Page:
One Look Back

“Now, after days of asking, she and her mother were finally minutes away from the cabin.”

Illustration by Chloe Cushman
Illustration by Chloe Cushman

Lucretia was eight when she took the walk with her mother in Staunton, Virginia, where they’d moved after her mother’s job in Norfolk ended. Now they lived with her mother’s favorite cousin, Riley Prall, who was 52, and in a weakened condition, though he’d painted a room of his apartment lavender for Lucretia, because it was her favorite color. Her mother, Edith, had been amazed that he’d been so thoughtful—though why that should have surprised her, when he’d expressed delight at their moving in temporarily, Lucretia couldn’t understand. Cousin Riley had gotten pneumonia the previous July and never bounced back, so two health aides alternated making visits twice a week, on his non-dialysis days. Both aides were women: Arna Mae and her friend Marilyn, who’d been sober for 13 years and worked for the same agency. Marilyn parked on Beverley Street and climbed the front steps, rather than driving up the steep driveway rutted with potholes and scattered with stone, as if the sky had opened and one of the gods, in an angry fit, had thrown down boulders. (Lucretia was learning about the gods in school. “This is what education’s become?” her mother often complained to Cousin Riley, who tried to calm her.) Arna Mae, Lucretia’s favorite health aide, drove right up the steep incline, her tires skidding on the stones, and parked with the hazard lights flashing while she visited Riley. She’d recently brought a heart-shaped, red plush pillow with a padded arrowhead sewn to look like it was popping out one side, its pleather tail protruding from the other. She was re-gifting a present her husband had bought her for Valentine’s Day, because she’d thought Lucretia would like it more: her husband was a generous man who approved of spreading happiness. Arna Mae had also recently given Lucretia two potholders made of quilted fabric, made to look like vertical pigs wearing white aprons and hats. Chef’s attire now occupied a large part of Lucretia’s imagination; she’d requested for her ninth birthday an apron just like the pigs’, though Cousin had bought her one on eBay well in advance of that day, just because. It was so long that it had to be folded after it was raised to her armpits, the strings fastened in back, then brought forward to be tied in a bow.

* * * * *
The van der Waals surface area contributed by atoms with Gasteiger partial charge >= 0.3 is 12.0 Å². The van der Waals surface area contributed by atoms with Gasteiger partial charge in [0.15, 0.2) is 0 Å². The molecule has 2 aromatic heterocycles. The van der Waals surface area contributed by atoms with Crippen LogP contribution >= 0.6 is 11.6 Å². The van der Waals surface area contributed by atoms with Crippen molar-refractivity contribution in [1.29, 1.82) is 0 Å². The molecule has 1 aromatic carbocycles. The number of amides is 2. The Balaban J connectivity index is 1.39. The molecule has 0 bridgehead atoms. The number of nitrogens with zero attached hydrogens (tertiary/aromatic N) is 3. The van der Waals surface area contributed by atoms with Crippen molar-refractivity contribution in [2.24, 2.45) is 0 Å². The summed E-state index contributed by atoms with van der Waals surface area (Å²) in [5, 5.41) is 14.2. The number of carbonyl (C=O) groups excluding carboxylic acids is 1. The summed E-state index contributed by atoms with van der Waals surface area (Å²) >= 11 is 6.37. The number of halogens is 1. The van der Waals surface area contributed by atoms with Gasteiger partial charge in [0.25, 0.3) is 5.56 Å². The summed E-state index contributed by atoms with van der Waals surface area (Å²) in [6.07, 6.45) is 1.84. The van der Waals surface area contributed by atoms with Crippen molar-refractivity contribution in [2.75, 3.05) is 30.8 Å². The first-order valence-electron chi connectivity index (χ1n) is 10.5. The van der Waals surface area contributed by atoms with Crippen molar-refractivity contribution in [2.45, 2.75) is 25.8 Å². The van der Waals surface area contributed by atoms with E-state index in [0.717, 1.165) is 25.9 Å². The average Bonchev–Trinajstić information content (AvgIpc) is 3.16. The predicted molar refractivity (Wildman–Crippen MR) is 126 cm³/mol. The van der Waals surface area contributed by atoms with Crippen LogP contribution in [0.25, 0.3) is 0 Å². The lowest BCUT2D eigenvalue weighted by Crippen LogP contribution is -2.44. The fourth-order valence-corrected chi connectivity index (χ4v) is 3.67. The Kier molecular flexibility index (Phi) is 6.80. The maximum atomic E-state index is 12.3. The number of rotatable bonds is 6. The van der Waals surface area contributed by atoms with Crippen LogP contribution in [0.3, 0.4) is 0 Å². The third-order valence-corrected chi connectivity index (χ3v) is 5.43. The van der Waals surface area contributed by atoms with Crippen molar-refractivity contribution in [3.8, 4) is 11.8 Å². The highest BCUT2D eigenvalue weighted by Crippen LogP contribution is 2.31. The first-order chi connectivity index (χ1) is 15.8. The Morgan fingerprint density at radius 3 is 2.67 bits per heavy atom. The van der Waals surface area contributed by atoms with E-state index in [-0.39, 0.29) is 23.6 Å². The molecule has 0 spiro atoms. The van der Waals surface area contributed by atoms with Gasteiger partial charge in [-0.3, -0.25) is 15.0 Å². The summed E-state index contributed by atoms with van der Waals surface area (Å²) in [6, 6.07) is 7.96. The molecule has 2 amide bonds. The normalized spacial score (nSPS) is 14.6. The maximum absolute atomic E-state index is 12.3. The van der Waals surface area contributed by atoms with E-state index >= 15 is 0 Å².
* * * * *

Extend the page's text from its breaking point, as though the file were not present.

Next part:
On the day she and her mother took the walk, they were following Arna Mae’s instructions on how to find the log cabin. This was a small house made from timber, which meant wood, and you could see the cement, or whatever it was, that oozed like frosting between cake layers. Arna Mae told them to be sure to notice the funny sign beside the side door.

Lucretia really wanted to go there. She was bored. She was too young for real homework, though sometimes she had to bring in things like autumn leaves, as if she was still in kindergarten, or a family knickknack, otherwise known as a tchotchke, and tell its story. There was a handout list her third-grade teacher often revised of things still to be shown and discussed. She’d just moved a book written and autographed by Michelle Obama to the top of the list, because, she told the class, she was afraid it might be banned. Next up for discussion would be: a chunk of wood that fell off a railing because of extreme squirrel gnawing; a blue bathmat that smelled like feet even when it was dry, on which somebody’s brother had painted clouds that had started to flake; the lace collar a girl’s mother had detached from her wedding dress; a dead dog’s plaid winter vest that fastened with Velcro and remained hanging on a hook beside the coats (Corey Benvanista’s mother sometimes buried her nose in it and sobbed); a little box containing three Mexican jumping beans that had actually been bought in Guanajuato, Mexico, but that never jumped.